The blue discharge became common during this time of war. In 1944, homosexuals and bisexuals got admitted in psychiatric centers’ where they were under close surveillance. This was because the psychopathology, termed them as psychiatric cases. The officers were later sent home and the law that permitted the act was the 615-360, section 8.

The blue discharge continued for three years and the “general”, and “undesirable” replaced it in 1947. The new system discharged the officers who were guilty of committing sexual acts while on duty. The discharge was exceedingly dishonorable, for the officers found engaging in homosexuality acts.

However, those who were homosexuals, but not found guilty of engaging themselves in sexual acts while in service were also discharged. The Crittenden Report of 1957 dismissed the claims that homosexuality and bisexuality were a source of risk to the other members of the military. The report was from a study from the navy officers.

The gave suggestions on how to reduce cases of homosexuality as it termed it as an evil act that the officers had to learn to avoid. However, the military did not make the report public until 1976. The United States Military had to be discrete with the report in order to avoid wrangles among members. The homosexual officers filed for a petition in court to demand a refund of the salary he did not collect during the discharge period.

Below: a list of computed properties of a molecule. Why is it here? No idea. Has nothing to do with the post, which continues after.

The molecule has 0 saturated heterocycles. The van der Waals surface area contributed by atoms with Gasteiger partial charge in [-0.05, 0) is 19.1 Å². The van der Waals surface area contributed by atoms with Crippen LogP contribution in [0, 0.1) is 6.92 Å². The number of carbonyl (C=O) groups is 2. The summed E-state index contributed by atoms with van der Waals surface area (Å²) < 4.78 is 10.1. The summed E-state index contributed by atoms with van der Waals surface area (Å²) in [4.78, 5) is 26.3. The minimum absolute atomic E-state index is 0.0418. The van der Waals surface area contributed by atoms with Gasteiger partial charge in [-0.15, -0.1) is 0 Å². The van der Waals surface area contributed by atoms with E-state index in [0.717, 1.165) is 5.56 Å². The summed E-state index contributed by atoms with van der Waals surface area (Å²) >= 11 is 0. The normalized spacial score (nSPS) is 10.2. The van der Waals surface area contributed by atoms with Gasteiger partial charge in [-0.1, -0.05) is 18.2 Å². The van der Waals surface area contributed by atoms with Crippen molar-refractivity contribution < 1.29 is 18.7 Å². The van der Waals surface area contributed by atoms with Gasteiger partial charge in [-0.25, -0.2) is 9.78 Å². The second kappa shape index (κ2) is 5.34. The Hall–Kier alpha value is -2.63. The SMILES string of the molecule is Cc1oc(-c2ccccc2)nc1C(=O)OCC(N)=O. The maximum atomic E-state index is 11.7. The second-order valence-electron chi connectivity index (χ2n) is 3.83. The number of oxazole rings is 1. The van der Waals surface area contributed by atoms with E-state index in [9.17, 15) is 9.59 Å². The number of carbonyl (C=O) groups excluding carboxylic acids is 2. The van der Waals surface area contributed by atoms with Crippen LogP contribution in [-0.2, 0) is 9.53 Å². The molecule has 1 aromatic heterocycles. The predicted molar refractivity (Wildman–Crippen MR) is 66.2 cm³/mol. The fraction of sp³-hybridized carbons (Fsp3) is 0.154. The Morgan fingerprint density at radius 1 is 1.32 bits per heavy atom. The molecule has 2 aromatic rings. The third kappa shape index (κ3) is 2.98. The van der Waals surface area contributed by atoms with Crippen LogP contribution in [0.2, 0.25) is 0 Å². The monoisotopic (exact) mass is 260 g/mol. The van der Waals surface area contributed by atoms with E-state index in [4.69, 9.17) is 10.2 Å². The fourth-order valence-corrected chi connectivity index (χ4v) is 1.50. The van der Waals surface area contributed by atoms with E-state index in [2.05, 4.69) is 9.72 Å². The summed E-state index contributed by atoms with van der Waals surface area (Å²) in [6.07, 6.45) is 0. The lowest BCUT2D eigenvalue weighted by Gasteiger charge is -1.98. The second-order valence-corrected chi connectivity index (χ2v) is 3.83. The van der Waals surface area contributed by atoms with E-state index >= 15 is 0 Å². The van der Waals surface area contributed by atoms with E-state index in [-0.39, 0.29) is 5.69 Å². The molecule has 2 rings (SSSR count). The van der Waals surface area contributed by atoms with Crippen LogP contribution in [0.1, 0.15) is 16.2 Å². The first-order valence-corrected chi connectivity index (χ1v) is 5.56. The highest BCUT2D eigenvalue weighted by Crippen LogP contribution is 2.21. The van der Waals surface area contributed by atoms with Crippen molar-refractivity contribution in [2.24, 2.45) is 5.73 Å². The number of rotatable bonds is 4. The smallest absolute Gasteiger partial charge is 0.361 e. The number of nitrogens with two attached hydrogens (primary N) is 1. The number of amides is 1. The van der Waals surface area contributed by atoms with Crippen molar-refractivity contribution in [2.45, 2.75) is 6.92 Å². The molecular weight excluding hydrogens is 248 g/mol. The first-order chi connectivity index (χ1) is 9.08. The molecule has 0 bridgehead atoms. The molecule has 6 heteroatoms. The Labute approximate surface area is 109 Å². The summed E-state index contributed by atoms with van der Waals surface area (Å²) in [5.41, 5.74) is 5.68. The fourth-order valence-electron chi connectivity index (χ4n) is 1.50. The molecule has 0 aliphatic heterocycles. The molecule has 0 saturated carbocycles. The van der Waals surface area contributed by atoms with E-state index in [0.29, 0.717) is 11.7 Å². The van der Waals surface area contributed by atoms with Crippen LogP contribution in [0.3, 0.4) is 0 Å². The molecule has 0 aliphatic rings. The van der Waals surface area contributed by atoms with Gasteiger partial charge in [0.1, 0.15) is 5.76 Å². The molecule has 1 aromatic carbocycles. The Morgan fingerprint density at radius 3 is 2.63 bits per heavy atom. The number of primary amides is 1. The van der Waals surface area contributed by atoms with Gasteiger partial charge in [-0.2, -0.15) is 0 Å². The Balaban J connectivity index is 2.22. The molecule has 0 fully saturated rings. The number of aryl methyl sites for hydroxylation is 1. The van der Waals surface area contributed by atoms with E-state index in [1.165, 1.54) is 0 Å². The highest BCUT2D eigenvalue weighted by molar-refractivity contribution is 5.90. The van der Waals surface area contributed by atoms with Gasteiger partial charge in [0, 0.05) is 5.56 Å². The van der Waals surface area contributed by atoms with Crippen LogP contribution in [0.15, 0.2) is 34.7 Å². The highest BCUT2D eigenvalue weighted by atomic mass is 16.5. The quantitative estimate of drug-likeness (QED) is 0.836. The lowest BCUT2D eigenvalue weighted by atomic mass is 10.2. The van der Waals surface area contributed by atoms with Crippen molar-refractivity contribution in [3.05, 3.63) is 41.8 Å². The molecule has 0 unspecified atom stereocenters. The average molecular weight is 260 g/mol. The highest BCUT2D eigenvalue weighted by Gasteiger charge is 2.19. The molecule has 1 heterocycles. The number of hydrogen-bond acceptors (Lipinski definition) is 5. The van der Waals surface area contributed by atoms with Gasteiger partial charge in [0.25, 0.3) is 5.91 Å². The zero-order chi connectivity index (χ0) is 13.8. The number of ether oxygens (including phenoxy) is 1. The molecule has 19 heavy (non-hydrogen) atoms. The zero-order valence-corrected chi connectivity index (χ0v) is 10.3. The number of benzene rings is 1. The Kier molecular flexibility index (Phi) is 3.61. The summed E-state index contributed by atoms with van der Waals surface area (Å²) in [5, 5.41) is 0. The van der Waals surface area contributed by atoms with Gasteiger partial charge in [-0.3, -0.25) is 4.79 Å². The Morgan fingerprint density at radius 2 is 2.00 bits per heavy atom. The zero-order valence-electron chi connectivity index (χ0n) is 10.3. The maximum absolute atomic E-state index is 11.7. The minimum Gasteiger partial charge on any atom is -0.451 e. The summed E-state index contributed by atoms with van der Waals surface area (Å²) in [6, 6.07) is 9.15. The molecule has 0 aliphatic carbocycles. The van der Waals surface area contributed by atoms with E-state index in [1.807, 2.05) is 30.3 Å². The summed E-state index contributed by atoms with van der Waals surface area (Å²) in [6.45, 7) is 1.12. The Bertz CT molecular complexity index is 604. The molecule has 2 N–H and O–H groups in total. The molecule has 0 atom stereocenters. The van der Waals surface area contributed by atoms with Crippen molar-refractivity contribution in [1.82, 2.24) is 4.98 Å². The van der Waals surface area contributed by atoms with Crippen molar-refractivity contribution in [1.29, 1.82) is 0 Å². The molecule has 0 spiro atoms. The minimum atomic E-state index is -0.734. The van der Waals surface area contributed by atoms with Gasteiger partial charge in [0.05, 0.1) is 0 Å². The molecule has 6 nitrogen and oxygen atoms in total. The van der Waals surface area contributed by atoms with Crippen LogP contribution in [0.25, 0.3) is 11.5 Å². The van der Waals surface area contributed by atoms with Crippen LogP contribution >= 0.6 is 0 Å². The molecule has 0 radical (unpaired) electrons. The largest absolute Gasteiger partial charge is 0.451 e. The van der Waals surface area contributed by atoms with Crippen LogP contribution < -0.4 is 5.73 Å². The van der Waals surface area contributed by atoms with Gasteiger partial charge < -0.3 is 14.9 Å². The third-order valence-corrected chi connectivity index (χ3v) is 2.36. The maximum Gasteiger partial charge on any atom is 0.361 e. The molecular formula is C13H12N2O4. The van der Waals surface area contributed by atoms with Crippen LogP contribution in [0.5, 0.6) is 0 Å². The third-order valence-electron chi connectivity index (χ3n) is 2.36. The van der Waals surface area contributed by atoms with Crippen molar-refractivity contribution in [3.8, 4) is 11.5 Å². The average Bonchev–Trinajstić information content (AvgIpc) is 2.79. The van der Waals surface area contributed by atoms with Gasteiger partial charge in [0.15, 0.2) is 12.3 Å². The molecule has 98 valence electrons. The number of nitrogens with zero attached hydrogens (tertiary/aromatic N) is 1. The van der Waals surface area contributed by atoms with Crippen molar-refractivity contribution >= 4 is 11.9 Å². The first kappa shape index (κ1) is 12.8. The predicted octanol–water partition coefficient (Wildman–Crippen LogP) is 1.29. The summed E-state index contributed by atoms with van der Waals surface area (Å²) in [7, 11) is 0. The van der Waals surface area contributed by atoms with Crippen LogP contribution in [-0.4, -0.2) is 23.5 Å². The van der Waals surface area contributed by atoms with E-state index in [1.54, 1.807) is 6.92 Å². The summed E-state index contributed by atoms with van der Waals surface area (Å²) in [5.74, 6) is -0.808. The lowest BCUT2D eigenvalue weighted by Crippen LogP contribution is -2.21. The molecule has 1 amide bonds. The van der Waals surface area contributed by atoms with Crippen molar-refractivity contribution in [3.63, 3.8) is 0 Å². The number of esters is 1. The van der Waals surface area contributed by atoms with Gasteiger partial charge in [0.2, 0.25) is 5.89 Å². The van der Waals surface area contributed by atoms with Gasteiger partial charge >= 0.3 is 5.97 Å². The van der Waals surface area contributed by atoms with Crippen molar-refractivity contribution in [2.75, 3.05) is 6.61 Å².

During the years between 1970 and 1980, there were a lot of movements that came up to seek for recognition of gays and lesbians especially those who were serving in the military, ( Uradnik, 2011). The movements went public by publishing in the news papers the names of the individuals in the military who had been victims of the unfair dismissals in the past.

In 1982, the defense department formulated a policy that claimed that homosexuality and bisexuality were not compatible with the policies of the essence in the military.

The movement and the public did not accept the move by the department of defense, and this made the policy a matter of debate both socially and politically. The 1992 election campaigns focused on this matter a lot and President Bill Clinton who won the presidential elections were willing to repeal the policy.

However, he was not successful because the congress people enacted the ban policy on gays and lesbians before he could make any plans to repeal it. The ‘don’t ask ‘and ‘don’t tell policy’ was a compromise policy from President Bill Clinton the military and the public. This is because he made promises during his campaigns that he would repeal the policies that banned homosexuals and bisexuals from the military.

This was not easy though as the congress made if difficult by include the act in the federal law. The act stated that all the members of the United States military had to follow the regulation of the military that were similar the regulation of the 1982 bill.